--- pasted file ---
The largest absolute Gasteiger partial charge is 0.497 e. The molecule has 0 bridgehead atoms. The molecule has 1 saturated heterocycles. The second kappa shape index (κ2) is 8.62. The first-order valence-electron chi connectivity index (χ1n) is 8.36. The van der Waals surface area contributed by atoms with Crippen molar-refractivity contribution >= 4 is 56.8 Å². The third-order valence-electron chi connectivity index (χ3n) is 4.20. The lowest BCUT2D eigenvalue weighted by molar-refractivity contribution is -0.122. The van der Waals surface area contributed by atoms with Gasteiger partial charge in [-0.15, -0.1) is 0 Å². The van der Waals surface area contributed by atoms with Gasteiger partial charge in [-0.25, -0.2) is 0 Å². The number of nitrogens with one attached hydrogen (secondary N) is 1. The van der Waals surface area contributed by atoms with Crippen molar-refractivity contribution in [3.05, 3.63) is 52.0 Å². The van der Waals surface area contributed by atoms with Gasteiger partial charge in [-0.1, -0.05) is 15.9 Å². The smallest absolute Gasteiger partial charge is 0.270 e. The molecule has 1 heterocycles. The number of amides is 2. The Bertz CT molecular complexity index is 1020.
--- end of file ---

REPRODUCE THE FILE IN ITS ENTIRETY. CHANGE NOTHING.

The largest absolute Gasteiger partial charge is 0.497 e. The molecule has 0 bridgehead atoms. The molecule has 1 saturated heterocycles. The second kappa shape index (κ2) is 8.62. The first-order valence-electron chi connectivity index (χ1n) is 8.36. The van der Waals surface area contributed by atoms with Crippen molar-refractivity contribution >= 4 is 56.8 Å². The third-order valence-electron chi connectivity index (χ3n) is 4.20. The lowest BCUT2D eigenvalue weighted by molar-refractivity contribution is -0.122. The van der Waals surface area contributed by atoms with Gasteiger partial charge in [-0.15, -0.1) is 0 Å². The van der Waals surface area contributed by atoms with Gasteiger partial charge in [-0.25, -0.2) is 0 Å². The number of nitrogens with one attached hydrogen (secondary N) is 1. The van der Waals surface area contributed by atoms with Crippen molar-refractivity contribution in [3.05, 3.63) is 52.0 Å². The van der Waals surface area contributed by atoms with Gasteiger partial charge in [-0.1, -0.05) is 15.9 Å². The smallest absolute Gasteiger partial charge is 0.270 e. The molecule has 1 heterocycles. The number of amides is 2. The Bertz CT molecular complexity index is 1020.